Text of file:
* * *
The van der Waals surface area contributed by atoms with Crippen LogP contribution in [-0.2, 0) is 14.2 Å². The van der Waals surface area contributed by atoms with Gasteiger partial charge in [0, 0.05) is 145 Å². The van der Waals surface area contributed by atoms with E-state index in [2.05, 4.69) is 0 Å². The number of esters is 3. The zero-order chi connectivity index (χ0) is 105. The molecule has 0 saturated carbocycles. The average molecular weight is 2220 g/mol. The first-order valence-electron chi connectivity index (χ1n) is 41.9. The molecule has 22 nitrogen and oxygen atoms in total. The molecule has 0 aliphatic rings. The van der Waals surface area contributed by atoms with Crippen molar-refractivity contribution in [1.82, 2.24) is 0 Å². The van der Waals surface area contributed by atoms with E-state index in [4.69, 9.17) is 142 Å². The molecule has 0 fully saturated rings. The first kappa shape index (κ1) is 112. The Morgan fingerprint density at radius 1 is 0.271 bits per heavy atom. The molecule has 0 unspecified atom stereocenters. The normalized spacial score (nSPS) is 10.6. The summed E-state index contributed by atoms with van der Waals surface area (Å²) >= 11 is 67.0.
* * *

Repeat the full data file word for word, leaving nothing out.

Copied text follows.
The van der Waals surface area contributed by atoms with Crippen LogP contribution in [-0.2, 0) is 14.2 Å². The van der Waals surface area contributed by atoms with Gasteiger partial charge in [0, 0.05) is 145 Å². The van der Waals surface area contributed by atoms with E-state index in [2.05, 4.69) is 0 Å². The number of esters is 3. The zero-order chi connectivity index (χ0) is 105. The molecule has 0 saturated carbocycles. The average molecular weight is 2220 g/mol. The first-order valence-electron chi connectivity index (χ1n) is 41.9. The molecule has 22 nitrogen and oxygen atoms in total. The molecule has 0 aliphatic rings. The van der Waals surface area contributed by atoms with Crippen molar-refractivity contribution in [1.82, 2.24) is 0 Å². The van der Waals surface area contributed by atoms with E-state index in [4.69, 9.17) is 142 Å². The molecule has 0 fully saturated rings. The first kappa shape index (κ1) is 112. The Morgan fingerprint density at radius 1 is 0.271 bits per heavy atom. The molecule has 0 unspecified atom stereocenters. The normalized spacial score (nSPS) is 10.6. The summed E-state index contributed by atoms with van der Waals surface area (Å²) >= 11 is 67.0.